However, the statues will now undergo digital contextualization to give a more accurate representation of their histories. According to the Buildings and Grounds Committee, they will “commission a working group to engage individuals with relevant expertise to create a digitally-enabled narrative, beginning with the statues on Grounds, that presents a balanced and fulsome history of the subject of each statue, as well as the sculptor, and the historical context around its commission and placement on the University’s Grounds.” Instead of knocking Jefferson off of his pedestal — which Jim Ryan has made clear will not happen during his tenure — they will give his pedestal a historical framework to help better understand the “complicated” individual responsible for founding our school. Why is Jefferson so complicated though? Why can we tear down Lee and Jackson within a matter of years — albeit after violent riots and lengthy policy changes — but the University is unable to bring itself to part with Jefferson?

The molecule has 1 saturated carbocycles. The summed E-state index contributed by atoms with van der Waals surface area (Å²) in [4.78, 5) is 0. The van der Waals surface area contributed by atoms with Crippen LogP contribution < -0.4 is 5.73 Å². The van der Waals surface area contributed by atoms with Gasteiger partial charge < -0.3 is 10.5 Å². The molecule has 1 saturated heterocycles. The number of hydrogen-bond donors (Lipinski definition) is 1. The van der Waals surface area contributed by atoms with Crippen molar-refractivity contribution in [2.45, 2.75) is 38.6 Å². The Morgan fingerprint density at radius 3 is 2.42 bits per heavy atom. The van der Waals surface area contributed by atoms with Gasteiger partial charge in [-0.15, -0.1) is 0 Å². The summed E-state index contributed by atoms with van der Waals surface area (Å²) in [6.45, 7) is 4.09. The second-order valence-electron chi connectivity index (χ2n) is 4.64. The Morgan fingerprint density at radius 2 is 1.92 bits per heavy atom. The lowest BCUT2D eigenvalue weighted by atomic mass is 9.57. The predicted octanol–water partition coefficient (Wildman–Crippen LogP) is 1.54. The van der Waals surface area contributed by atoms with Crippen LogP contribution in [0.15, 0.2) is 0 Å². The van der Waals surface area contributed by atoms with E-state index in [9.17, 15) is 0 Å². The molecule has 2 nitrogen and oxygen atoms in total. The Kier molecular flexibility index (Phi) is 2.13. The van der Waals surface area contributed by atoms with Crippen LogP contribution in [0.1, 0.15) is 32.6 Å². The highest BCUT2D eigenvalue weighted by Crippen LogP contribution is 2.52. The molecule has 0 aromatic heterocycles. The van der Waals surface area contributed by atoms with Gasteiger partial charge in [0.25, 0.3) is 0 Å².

First, let us consider the institutional glorification of Thomas Jefferson at the University. “Mr. Jefferson’s University” is used as often as the actual name of the University. There are statues, pictures and lectures on him almost every week. At first-year students' Opening Convocation ceremony, they even put nickels — which feature the face of Jefferson — on the seats. It is safe to assume that Jefferson’s wrongdoings are quite overshadowed by his contributions to the country, at least in the minds of University administration. The real reason, however, that he is so hard to remove is not simply because the University would have to spend a lot of nickels redesigning everything with his name and face on it. Instead, it is because of the nationalist propaganda that is widespread in this country. Unlike the Confederacy — which has, in recent years, been broadly accepted as treasonist — Jefferson is on the “good side” of history. We identify him as someone who fought for freedom and, as Americans, freedom is the very definition of all that is good. The good-bad binary confuses people with respect to Jefferson because most have placed him on one side. Now, however, it seems as though he belongs to the other. Instead of giving power to this imaginary binary, we should look at people as more complex than either good or bad. Jefferson helped to found our country and our University, and we do not want to admit that his actions in life do not align with the values with which we identify him with.